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Title: Liquid jet instabilities in acoustically modulated crossflow
Author: Santos Nunez, C.
Awarding Body: Cranfield University
Current Institution: Cranfield University
Date of Award: 2005
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Combustion acoustic noise is a phenomenon which has attracted the attention of many people during centuries who observed the characteristics of singing flames in different conditions. It is only in recent years, with the advent of stringent environmental regulations to control combustion emissions that combustion instabilities have attracted new interest. This increasing interest is related to Lean Premixed Combustion, identified as the most promising technology for reducing NOx emissions, presents stability problems and combustion acoustic noise. Despite the adverse impact on noise and vibration affecting the combustor life, acoustic noise provokes an inefficient and unsteady combustion that generates environmental pollution. This work is related to the study of liquid jet injection under the actions of induced pressure oscillations as occurred in acoustic combustion noise. The main objective is to reproduce and analyse the coupling instability perturbations in a single liquid jet in crossflow. A test rig was design with an integrated pressure generator to produced fluctuations throughout the entire measurement range of interest. This pressure generator is a novel design that provides steady sinusoidal wave perturbations at low frequencies. Two different optical techniques were applied to measure the airflow velocity distribution as well as fuel distribution in response to the interacting acoustic oscillations. Alternatively, a mathematical model based on the laws of motion was developed to predict the jet trajectory and these predictions were compared to empirical correlations found in the literature. Empirical correlations were applied to predict the jet response and to extract relevant information with a parametric analysis. III The results show that, with the momentum flux ratio parameter that defines the jet penetration, droplet formation is governed by the time breakup. The phase lag, jet response and spray distribution are all sensitive to the magnitude of the airflow oscillations, having distinguished two groups of frequencies, crest and trough frequencies, which are related to a high and low pressure amplitude respectively.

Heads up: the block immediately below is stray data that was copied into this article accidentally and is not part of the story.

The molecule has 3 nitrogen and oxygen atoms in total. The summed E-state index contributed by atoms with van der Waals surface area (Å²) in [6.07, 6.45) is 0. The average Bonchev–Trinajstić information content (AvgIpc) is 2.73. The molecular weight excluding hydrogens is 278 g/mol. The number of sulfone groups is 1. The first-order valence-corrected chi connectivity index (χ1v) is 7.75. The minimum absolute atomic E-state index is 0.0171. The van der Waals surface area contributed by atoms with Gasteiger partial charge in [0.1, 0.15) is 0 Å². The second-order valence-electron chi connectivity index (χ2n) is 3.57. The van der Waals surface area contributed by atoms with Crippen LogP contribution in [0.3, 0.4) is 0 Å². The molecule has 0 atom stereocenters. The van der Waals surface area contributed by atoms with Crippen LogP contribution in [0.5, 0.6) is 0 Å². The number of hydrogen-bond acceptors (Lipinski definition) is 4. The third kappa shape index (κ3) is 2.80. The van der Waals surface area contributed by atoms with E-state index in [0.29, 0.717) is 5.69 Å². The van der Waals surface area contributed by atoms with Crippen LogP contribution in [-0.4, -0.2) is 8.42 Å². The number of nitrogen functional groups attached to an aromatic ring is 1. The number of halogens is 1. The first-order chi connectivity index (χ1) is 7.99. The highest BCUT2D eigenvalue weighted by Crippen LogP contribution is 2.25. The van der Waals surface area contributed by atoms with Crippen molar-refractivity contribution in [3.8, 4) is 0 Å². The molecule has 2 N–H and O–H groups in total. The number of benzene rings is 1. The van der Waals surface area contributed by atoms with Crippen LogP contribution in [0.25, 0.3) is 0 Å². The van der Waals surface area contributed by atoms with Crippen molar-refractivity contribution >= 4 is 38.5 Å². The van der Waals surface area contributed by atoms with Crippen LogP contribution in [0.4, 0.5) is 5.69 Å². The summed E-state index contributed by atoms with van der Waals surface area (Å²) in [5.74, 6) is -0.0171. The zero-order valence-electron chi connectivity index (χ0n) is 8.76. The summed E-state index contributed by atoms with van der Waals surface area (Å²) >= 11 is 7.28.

Supervisor: Greenhalgh, Douglas A. Sponsor: Not available
Qualification Name: Thesis (Ph.D.) Qualification Level: Doctoral
EThOS ID:  DOI: Not available